Five Things to Know About Carnival Cruise Line's Vista Cruise Ship
Best for: Families, adrenaline junkies, younger cruisers, and anyone who loves a big, activities-packed ship
Sails: The Caribbean
At a Glance: Launched in 2016, Carnival’s newest and largest ship is a game changer for the line with a long list of specialty restaurants, cabin types, and over-the-top rides and attractions.
There’s a Stateroom for Everybody
Cabin sizes range from 185 square feet for an interior or ocean-view cabin to 345 square feet for a Grand Suite, but in between you’ll find lots of categories to choose from. Families rave about the new Family Harbor cabins, which have a dedicated concierge and their own 24/7 lounge serving a breakfast buffet in the morning, snacks and ice cream throughout the day, and cookies and milk at bedtime. (Kids staying in these staterooms get to eat free at the ship’s specialty restaurants.) The Family Harbor cabins, many of which are connecting, sleep two to five passengers and come in a variety of sizes, from interior cabins to full-on suites with two bathrooms. Also new to the Vista are the Havana cabins, which come in Caribbean colors and have a big balcony or patio with swing chairs. Bonus: Havana passengers are the only ones who can use the tranquil Havana pool during the day.
The Activities List Is Long
Boredom is not a problem most passengers have on the Carnival Vista. Those who want to get active head to Sportsquare to strap into a harness and conquer the 270-foot-long elevated rope course, or climb into SkyRide, an 800-foot-high aerial bike ride hovering 150 feet above the sea. There’s a basketball court, miniature golf course, mini-bowling, and an outdoor Twister game, as well as an outdoor gym where passengers can do the elliptical or their resistance training in the ocean air. There are also three pools and Carnival’s biggest Waterworks waterpark with a kids’ area and two water slides, the Twister and the Kaleid-o-slide. (The latter changes colors as you slide down.) Those looking for something more sedentary can hit the first IMAX theater at sea, check out a movie at the 4D Thrill Theater, catch some stand-up at the Punchliner Comedy Club, or see one of four different Playlist Productions. (The last show each night evolves into an after-party where the audience gets to mingle and dance with the singers and actors—definitely worth staying up for.)
Kids love the waterslides, rides, and movie theaters, but the ship also has a few features created especially for them. At Dr. Seuss Bookville, they can read books and play Seuss-themed games; the Warehouse is packed with arcade games; and, along with tons of candy, the Cherry on Top confectionary has its own ice cream parlor. Then there are the kids’ clubs: Camp Ocean (ages 2-11) has a 4,000 square foot play area and two outdoor playgrounds. Tweens 12-14 hang out at Circle C to do karaoke and play video games, while teens 15-17 get their own space, Club O2, to game, dance, and socialize.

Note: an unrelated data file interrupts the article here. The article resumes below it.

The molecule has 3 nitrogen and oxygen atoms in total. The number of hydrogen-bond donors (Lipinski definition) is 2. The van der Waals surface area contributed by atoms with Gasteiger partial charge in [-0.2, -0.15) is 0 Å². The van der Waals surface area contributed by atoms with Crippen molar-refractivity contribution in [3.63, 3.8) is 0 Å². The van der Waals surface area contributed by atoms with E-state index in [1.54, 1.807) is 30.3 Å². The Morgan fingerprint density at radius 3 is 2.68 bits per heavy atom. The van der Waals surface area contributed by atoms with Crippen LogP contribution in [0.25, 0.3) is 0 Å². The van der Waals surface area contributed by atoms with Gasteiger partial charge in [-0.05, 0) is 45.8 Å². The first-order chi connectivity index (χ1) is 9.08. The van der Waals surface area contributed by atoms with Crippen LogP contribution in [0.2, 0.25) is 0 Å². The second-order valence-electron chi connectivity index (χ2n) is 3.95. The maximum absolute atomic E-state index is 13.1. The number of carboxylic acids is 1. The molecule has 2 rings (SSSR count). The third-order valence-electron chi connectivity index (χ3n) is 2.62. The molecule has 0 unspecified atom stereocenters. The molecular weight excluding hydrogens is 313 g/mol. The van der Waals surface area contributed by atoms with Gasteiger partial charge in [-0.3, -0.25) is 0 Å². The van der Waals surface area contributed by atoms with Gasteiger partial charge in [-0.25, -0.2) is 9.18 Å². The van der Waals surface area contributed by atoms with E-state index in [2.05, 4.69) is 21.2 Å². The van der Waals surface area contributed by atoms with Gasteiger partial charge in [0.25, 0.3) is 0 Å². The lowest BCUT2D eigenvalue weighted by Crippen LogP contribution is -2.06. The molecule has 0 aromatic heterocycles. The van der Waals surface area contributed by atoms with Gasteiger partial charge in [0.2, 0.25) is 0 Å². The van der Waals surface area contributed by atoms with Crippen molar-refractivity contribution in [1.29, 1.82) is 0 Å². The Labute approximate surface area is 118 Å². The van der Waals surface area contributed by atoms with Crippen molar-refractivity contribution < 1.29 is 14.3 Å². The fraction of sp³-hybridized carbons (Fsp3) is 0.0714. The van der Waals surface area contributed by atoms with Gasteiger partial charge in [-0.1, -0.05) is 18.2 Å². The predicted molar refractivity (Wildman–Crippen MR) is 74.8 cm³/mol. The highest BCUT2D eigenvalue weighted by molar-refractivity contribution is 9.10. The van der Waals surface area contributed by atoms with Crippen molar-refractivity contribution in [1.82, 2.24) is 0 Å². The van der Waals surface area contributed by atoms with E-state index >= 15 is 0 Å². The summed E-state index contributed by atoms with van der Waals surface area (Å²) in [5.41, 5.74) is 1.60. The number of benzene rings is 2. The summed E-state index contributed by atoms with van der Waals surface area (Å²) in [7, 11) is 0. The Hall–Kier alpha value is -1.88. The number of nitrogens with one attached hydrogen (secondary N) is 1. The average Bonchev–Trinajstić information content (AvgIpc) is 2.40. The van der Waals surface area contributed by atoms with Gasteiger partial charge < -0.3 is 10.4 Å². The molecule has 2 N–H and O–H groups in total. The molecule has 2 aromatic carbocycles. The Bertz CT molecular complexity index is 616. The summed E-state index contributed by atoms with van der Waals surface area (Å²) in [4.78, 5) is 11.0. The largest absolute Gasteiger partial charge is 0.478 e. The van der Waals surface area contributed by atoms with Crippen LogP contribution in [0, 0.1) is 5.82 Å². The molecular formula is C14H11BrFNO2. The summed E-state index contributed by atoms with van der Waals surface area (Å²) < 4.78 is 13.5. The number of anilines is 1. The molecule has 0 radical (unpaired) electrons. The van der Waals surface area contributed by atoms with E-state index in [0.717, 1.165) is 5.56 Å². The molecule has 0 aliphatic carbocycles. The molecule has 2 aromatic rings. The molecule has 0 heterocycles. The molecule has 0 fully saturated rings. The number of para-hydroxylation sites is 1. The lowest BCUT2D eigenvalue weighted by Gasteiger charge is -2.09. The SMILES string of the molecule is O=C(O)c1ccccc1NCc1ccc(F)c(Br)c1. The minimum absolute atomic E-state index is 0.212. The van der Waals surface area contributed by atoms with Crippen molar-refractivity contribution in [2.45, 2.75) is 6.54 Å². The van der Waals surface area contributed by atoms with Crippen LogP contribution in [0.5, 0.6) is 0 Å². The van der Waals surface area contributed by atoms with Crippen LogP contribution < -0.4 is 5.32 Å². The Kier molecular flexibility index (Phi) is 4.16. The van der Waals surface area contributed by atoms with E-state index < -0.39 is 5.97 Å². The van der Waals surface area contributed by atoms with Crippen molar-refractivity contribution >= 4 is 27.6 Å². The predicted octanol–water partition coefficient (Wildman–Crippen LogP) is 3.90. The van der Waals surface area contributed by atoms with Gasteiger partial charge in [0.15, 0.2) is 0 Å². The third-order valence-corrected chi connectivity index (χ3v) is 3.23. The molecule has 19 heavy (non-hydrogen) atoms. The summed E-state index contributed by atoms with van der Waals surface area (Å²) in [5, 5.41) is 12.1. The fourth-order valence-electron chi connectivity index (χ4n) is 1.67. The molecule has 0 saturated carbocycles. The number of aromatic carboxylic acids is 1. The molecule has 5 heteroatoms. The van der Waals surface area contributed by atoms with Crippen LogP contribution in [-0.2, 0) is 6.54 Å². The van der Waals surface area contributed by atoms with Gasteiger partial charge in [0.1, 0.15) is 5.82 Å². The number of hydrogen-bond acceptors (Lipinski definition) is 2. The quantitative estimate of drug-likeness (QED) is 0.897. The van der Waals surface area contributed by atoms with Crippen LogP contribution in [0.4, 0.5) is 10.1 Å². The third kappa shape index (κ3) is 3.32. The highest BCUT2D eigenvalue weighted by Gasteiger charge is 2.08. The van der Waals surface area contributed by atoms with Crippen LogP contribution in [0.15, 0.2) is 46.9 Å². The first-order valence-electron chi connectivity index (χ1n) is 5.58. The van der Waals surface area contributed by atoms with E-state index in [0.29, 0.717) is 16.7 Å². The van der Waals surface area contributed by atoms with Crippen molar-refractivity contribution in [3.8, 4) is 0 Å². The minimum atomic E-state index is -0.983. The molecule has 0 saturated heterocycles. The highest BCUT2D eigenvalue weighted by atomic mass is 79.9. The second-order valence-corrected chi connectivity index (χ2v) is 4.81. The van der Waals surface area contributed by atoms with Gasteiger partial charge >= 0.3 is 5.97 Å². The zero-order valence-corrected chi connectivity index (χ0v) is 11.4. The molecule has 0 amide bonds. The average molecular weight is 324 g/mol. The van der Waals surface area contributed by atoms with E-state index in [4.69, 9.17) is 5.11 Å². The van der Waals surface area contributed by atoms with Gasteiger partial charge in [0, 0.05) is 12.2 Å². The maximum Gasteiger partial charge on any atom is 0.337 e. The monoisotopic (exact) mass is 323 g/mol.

The Dining Options Are Endless
Passengers who want to eat without paying extra have a multitude of options beyond the main dining rooms and the buffet restaurant: Poolside, there’s the 24-hour Pizzeria del Capitano; Guy’s Burgers; and Mexican cantina, BlueIguana. Lunch-only spots include Mongolian Wok Captain’s Pasta Bar, and Fresh Creations, a new sea-day-only salad bar on the adults-only Serenity sundeck. For small plates, head to The Taste Bar in the evening to try bites from restaurants around the ship. One of the most interesting for-fee options is Seafood Shack. Not only can you order fish and chips or a lobster roll, but you can also buy fresh-caught seafood (chefs purchase it locally when at port) to be cooked up for you at one of the ship’s restaurants that night. Or you could grab Italian at Cucina del Capitano; do sashimi at Bonsai Sushi (à la carte); order steaks at Farenheit 555; or go for potstickers at pan-Asian JiJi Asian Kitchen. If you can get a reservation, definitely splurge on the Chef’s Table ($75 per passenger) at Reflection, which includes a galley tour and a special multicourse dinner in a private dining room with a window to the kitchen.
The Bars Impress
Passengers will find plenty of places to drink both before and after dark. If you’re into craft beers, check out RedFrog Pub & Brewery, which brews three beers onboard and serves tropical bites like Jamaican chicken wings and conch fritters after 6 pm. For daiquiris head to the Cuban-themed Havana Bar or RedFrog Rum Bar, and for margaritas, go to BlueIguana Tequila Bar. There’s a piano bar on deck five, and if you’re onboard during the World Cup or World Series, you can catch it at the sports bar on deck four. Don’t leave without fitting in a night at Alchemy Bar, a “cocktail pharmacy” where white-coat-wearing bartenders mix up curatives like spicy chipotle pineapple martinis and Caribbean Manhattans.